HENDERSON, Iowa — Like many other livestock producers, Dick Godfrey has dealt with low prices, drought and COVID-19 over the past two years.
It’s tough to be optimistic with that trifecta, but the veteran cattleman believes he is seeing signs of recovery.
“We definitely are seeing that with the grain markets, and that has dampened livestock prices some,” says Godfrey, who farms near here in Mills County, Iowa, and serves as president of the Iowa Cattlemen’s Association.
“However, we seem to be holding cow numbers, and bred cow prices are good. We are seeing better exports, and if we can capture more of the domestic market, I think we’ll be in good shape.”
Godfrey says higher corn prices is going to cut into profitability for all livestock producers. He adds it is difficult to find cash prices for cattle since many just buy on something like a grid-based contract.
Higher prices should help offset the increased production costs, says Lee Schulz, Extension livestock marketing economist for Iowa State University.
He says fed cattle prices are the highest they have been in about nine months, although feeder cattle prices are slightly lower than in 2020.
“We are seeing more seasonality with prices now, which to me is a sign that markets are recovering,” Schulz says.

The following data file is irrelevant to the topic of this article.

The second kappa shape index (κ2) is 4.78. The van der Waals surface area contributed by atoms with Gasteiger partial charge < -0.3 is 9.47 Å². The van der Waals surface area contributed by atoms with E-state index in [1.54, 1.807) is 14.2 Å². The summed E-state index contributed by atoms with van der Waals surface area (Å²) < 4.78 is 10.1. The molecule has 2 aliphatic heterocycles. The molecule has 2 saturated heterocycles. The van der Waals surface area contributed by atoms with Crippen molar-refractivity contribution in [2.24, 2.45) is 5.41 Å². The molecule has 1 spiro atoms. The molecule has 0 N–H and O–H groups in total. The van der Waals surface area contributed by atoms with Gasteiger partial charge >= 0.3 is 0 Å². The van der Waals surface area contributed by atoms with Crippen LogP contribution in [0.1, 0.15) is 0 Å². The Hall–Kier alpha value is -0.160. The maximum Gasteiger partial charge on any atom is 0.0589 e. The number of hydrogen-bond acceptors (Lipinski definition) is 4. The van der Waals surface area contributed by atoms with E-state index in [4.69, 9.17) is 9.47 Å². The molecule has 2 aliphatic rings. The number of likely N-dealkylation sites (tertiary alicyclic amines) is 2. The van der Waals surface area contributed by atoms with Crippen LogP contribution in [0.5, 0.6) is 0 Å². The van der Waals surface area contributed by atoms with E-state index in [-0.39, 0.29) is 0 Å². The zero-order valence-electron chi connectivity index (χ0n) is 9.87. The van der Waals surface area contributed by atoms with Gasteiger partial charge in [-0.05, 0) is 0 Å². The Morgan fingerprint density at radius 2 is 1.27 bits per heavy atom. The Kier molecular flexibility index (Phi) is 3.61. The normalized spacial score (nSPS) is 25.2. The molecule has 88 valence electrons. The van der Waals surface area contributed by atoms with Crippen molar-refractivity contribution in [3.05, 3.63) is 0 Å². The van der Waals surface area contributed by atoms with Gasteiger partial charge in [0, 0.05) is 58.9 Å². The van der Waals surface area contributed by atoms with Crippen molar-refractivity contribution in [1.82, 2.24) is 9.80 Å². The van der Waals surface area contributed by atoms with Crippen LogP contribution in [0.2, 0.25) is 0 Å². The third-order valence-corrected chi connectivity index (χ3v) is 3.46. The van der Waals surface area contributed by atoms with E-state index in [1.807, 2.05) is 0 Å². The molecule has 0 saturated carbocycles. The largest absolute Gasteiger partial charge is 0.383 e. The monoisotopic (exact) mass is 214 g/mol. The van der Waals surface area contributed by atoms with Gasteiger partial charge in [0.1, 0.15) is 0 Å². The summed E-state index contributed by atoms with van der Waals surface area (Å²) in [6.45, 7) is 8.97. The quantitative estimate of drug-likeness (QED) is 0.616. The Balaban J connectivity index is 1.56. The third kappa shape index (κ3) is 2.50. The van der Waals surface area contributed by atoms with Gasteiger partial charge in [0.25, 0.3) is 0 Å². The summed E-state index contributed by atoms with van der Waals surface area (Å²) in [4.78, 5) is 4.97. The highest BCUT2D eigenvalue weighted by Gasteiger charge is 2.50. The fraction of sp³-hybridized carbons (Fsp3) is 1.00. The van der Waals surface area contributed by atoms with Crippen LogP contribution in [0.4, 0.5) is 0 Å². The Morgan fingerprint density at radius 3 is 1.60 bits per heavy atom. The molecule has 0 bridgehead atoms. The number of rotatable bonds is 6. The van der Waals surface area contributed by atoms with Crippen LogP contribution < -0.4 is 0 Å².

The USDA’s most recent Cattle Inventory report indicated beef cow numbers were down 0.6% from a year ago. He says feeder cattle prices have recovered some in recent weeks, and he expects the market to hold those gains.
“We are in the downturn portion of the cattle cycle, but it won’t be dramatic,” Schulz says. “I don’t see those high peaks and low valleys we used to see.”
Feed costs remain a huge variable for the industry, which could pressure the feeder cattle market, although Schulz says the strength on the fed cattle side should soften that some.
He says the hog industry has been in recovery mode for some time. Schulz says anecdotal talk of tight supplies could further boost prices in 2021.
“Farrowing intentions are on par with a year ago, and the sentiment is we have put the brakes on expansion,” he says, adding production costs are likely to be up $25 per pig.
Pork exports continue to break records, representing another sign of recovery.
“Numbers were very strong in 2020, and export values rose considerably,” Schulz says. “Beef sales to China have been very strong, too.”
He says while there are many variables involved with market prices, things are looking good.
“Compared to 2020, I am certainly optimistic for 2021,” Schulz says. “The big issue is feed costs. We will have to see where that goes this year.”